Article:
I have noticed some slight chuggle in very cold weather upon initial startup (speaks to the engine not running tremendously on startup when trying to minimize startup enrichment...a tall task). But more importantly, I think some of it also comes back to the powertrain learning. The properties of the lubrication will not be the same at 15 degrees as they are at 60; nor will be the engine response to inputs. It is hard to imagine manufacturing so perfect that this is 100% consistent across all conditions...so the adaptive learning is important. As such, I am not surprised some people are experiencing it when they haven't before. Just give it some time and I think it will disappear and it goes through a number of cycles.

I suspect it's all that + maybe some little other things. The big problem I have with that is this. I use the engine when traveling 50+ miles at highway speeds, something I do maybe 5 or 6 times a year (at MAX, some years I don't take any road trips and just fly). Now the problem there is it's a constant speed, 70 mph, and with cruise control. The clutch will always be engaged. Around town in the cold down near 30 to 40 mph (which is where I feel this drag like chuggle) the engine runs only maybe 20 miles a week, and we're only cold enough to need that two or three months out of the year.

I fully expect by the end of my 3 year lease I'll only have maybe 1,000 to 2,000 miles on the engine with probably half of those at a steady freeway speed....
 

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Discussion Starter #7
It's nice to know that it isn't just me. It definitely feels like some clutch is being engaged when it shouldn't be.

How do I get a hold of a volt adviser? I've seen people mention it a bunch but I don't recall seeing instructions.
 

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How do I get a hold of a volt adviser? I've seen people mention it a bunch but I don't recall seeing instructions.




It is hidden in plain sight within your Owner's Manual although it is called Chevy Customer Service instead but same telephone #!;)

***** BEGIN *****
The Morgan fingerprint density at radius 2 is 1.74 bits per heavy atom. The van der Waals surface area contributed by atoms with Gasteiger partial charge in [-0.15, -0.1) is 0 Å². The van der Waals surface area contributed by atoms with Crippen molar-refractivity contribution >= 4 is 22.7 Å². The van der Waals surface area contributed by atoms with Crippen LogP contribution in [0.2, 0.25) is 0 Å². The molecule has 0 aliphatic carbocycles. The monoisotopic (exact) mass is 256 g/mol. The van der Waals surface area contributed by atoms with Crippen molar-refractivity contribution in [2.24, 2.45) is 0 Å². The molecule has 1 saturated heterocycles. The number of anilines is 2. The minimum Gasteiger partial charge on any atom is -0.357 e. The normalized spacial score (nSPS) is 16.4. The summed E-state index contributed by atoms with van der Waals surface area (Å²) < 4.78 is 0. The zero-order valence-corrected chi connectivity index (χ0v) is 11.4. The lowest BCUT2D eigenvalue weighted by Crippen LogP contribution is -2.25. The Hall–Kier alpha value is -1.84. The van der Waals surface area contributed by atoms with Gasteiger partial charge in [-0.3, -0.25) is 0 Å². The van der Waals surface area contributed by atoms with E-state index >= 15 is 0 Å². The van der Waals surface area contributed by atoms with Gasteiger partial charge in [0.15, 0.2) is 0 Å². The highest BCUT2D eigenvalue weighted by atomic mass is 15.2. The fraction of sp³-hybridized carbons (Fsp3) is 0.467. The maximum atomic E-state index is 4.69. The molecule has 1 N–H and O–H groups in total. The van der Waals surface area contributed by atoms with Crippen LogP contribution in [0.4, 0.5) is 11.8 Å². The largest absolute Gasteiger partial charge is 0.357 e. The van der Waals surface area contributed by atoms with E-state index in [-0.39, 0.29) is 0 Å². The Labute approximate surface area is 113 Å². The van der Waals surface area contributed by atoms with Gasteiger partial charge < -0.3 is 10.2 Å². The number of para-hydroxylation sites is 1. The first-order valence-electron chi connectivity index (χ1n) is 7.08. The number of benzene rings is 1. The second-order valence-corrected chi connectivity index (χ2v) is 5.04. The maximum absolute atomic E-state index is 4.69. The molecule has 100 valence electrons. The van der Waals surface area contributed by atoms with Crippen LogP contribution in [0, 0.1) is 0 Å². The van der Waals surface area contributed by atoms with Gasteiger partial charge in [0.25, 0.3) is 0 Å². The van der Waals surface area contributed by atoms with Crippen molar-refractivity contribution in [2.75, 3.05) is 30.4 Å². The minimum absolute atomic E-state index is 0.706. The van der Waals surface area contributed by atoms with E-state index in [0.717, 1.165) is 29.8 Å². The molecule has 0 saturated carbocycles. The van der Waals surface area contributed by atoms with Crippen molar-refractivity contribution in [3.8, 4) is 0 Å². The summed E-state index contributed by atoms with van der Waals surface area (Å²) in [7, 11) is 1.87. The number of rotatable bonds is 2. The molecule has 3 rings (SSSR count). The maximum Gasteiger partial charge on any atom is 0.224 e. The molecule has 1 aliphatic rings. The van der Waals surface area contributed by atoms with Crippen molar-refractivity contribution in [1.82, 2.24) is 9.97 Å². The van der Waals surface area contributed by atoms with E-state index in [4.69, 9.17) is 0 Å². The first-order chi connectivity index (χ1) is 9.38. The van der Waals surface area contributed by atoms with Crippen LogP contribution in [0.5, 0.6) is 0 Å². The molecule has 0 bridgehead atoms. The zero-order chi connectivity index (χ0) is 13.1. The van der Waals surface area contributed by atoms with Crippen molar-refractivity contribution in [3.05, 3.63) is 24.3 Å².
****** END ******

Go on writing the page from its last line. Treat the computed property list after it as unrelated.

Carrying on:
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How do I get a hold of a volt adviser? I've seen people mention it a bunch but I don't recall seeing instructions.
Your local Chevy dealer should be able to get you in touch with one if you call their service department. Some of them (like mine) even have online "contact a service rep" form where you can write to a service representative and they'll help you personally through e-mail.
 

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It's nice to know that it isn't just me. It definitely feels like some clutch is being engaged when it shouldn't be.

How do I get a hold of a volt adviser? I've seen people mention it a bunch but I don't recall seeing instructions.

If you do, please follow up here! I'm kinda just pushing this off to "normal way the car works" but it seems really odd for them to design a system that clutches in and out every couple seconds. I can't seem to track down a TSB that I can directly reference if I talk to my dealer for the 2017 Gen 2s for this issue and I doubt they'll be helpful (they knew VERY little about the Volt and sales benefits when I purchased it, I had to do a lot of the leg work and ask them to follow up then...) so if this is an issue that can be corrected via software or service I need to be able to direct them exactly to what the solution is...